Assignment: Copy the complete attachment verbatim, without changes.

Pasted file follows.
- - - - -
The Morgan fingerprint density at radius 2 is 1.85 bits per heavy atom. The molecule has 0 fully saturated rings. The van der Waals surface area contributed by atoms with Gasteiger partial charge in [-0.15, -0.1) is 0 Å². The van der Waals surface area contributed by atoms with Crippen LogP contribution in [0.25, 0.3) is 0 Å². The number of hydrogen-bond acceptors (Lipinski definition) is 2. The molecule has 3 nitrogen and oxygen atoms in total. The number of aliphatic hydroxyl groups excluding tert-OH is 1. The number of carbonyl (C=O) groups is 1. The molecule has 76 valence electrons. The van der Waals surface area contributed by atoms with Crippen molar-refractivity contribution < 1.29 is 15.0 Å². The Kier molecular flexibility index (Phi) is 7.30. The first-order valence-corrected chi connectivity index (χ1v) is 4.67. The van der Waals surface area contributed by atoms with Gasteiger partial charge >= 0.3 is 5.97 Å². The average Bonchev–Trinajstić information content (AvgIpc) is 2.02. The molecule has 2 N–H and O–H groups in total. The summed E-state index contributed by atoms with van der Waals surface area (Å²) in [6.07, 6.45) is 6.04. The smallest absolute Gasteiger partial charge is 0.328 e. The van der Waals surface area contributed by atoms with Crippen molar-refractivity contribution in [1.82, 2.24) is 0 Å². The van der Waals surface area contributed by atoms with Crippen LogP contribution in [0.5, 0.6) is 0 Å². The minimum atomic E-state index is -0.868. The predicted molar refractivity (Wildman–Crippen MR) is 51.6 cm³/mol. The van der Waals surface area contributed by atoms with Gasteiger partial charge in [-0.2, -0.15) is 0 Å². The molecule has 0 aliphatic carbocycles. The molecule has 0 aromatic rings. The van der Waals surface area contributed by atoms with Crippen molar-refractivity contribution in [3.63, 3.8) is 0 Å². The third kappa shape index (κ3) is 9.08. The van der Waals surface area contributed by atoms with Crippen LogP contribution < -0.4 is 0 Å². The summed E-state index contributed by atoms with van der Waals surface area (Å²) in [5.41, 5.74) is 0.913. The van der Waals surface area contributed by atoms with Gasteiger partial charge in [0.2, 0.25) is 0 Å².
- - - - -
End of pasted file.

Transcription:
The Morgan fingerprint density at radius 2 is 1.85 bits per heavy atom. The molecule has 0 fully saturated rings. The van der Waals surface area contributed by atoms with Gasteiger partial charge in [-0.15, -0.1) is 0 Å². The van der Waals surface area contributed by atoms with Crippen LogP contribution in [0.25, 0.3) is 0 Å². The number of hydrogen-bond acceptors (Lipinski definition) is 2. The molecule has 3 nitrogen and oxygen atoms in total. The number of aliphatic hydroxyl groups excluding tert-OH is 1. The number of carbonyl (C=O) groups is 1. The molecule has 76 valence electrons. The van der Waals surface area contributed by atoms with Crippen molar-refractivity contribution < 1.29 is 15.0 Å². The Kier molecular flexibility index (Phi) is 7.30. The first-order valence-corrected chi connectivity index (χ1v) is 4.67. The van der Waals surface area contributed by atoms with Gasteiger partial charge >= 0.3 is 5.97 Å². The average Bonchev–Trinajstić information content (AvgIpc) is 2.02. The molecule has 2 N–H and O–H groups in total. The summed E-state index contributed by atoms with van der Waals surface area (Å²) in [6.07, 6.45) is 6.04. The smallest absolute Gasteiger partial charge is 0.328 e. The van der Waals surface area contributed by atoms with Crippen molar-refractivity contribution in [1.82, 2.24) is 0 Å². The van der Waals surface area contributed by atoms with Crippen LogP contribution in [0.5, 0.6) is 0 Å². The minimum atomic E-state index is -0.868. The predicted molar refractivity (Wildman–Crippen MR) is 51.6 cm³/mol. The van der Waals surface area contributed by atoms with Gasteiger partial charge in [-0.2, -0.15) is 0 Å². The molecule has 0 aliphatic carbocycles. The molecule has 0 aromatic rings. The van der Waals surface area contributed by atoms with Crippen molar-refractivity contribution in [3.63, 3.8) is 0 Å². The third kappa shape index (κ3) is 9.08. The van der Waals surface area contributed by atoms with Crippen LogP contribution < -0.4 is 0 Å². The summed E-state index contributed by atoms with van der Waals surface area (Å²) in [5.41, 5.74) is 0.913. The van der Waals surface area contributed by atoms with Gasteiger partial charge in [0.2, 0.25) is 0 Å².